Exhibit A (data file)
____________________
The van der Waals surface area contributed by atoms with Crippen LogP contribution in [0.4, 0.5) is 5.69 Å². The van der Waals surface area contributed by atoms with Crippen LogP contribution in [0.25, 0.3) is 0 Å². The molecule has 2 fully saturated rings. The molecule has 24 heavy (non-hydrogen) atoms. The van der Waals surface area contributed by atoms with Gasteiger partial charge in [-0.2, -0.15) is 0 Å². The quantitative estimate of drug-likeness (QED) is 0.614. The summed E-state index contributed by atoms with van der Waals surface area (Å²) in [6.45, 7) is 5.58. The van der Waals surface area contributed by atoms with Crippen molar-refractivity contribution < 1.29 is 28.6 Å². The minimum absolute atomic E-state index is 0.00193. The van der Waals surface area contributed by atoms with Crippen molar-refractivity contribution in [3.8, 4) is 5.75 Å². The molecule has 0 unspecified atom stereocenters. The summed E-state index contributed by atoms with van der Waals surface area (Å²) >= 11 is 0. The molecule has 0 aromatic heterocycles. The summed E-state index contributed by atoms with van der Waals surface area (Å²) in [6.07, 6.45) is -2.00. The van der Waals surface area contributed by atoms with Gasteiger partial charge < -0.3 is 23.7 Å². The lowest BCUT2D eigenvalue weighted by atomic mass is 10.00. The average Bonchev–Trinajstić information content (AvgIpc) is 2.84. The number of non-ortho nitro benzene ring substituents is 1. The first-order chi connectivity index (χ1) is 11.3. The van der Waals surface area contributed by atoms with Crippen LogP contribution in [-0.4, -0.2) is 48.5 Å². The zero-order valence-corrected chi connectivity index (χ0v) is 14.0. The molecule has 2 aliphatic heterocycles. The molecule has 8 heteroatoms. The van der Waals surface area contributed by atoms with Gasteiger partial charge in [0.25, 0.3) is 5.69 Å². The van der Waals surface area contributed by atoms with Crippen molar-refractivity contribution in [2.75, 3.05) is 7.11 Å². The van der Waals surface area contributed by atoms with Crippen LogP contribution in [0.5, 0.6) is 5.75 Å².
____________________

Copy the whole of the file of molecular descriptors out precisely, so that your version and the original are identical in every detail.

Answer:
The van der Waals surface area contributed by atoms with Crippen LogP contribution in [0.4, 0.5) is 5.69 Å². The van der Waals surface area contributed by atoms with Crippen LogP contribution in [0.25, 0.3) is 0 Å². The molecule has 2 fully saturated rings. The molecule has 24 heavy (non-hydrogen) atoms. The van der Waals surface area contributed by atoms with Gasteiger partial charge in [-0.2, -0.15) is 0 Å². The quantitative estimate of drug-likeness (QED) is 0.614. The summed E-state index contributed by atoms with van der Waals surface area (Å²) in [6.45, 7) is 5.58. The van der Waals surface area contributed by atoms with Crippen molar-refractivity contribution < 1.29 is 28.6 Å². The minimum absolute atomic E-state index is 0.00193. The van der Waals surface area contributed by atoms with Crippen molar-refractivity contribution in [3.8, 4) is 5.75 Å². The molecule has 0 unspecified atom stereocenters. The summed E-state index contributed by atoms with van der Waals surface area (Å²) >= 11 is 0. The molecule has 0 aromatic heterocycles. The summed E-state index contributed by atoms with van der Waals surface area (Å²) in [6.07, 6.45) is -2.00. The van der Waals surface area contributed by atoms with Gasteiger partial charge < -0.3 is 23.7 Å². The lowest BCUT2D eigenvalue weighted by atomic mass is 10.00. The average Bonchev–Trinajstić information content (AvgIpc) is 2.84. The number of non-ortho nitro benzene ring substituents is 1. The first-order chi connectivity index (χ1) is 11.3. The van der Waals surface area contributed by atoms with Crippen LogP contribution in [-0.4, -0.2) is 48.5 Å². The zero-order valence-corrected chi connectivity index (χ0v) is 14.0. The molecule has 2 aliphatic heterocycles. The molecule has 8 heteroatoms. The van der Waals surface area contributed by atoms with Gasteiger partial charge in [0.25, 0.3) is 5.69 Å². The van der Waals surface area contributed by atoms with Crippen molar-refractivity contribution in [2.75, 3.05) is 7.11 Å². The van der Waals surface area contributed by atoms with Crippen LogP contribution in [0.5, 0.6) is 5.75 Å².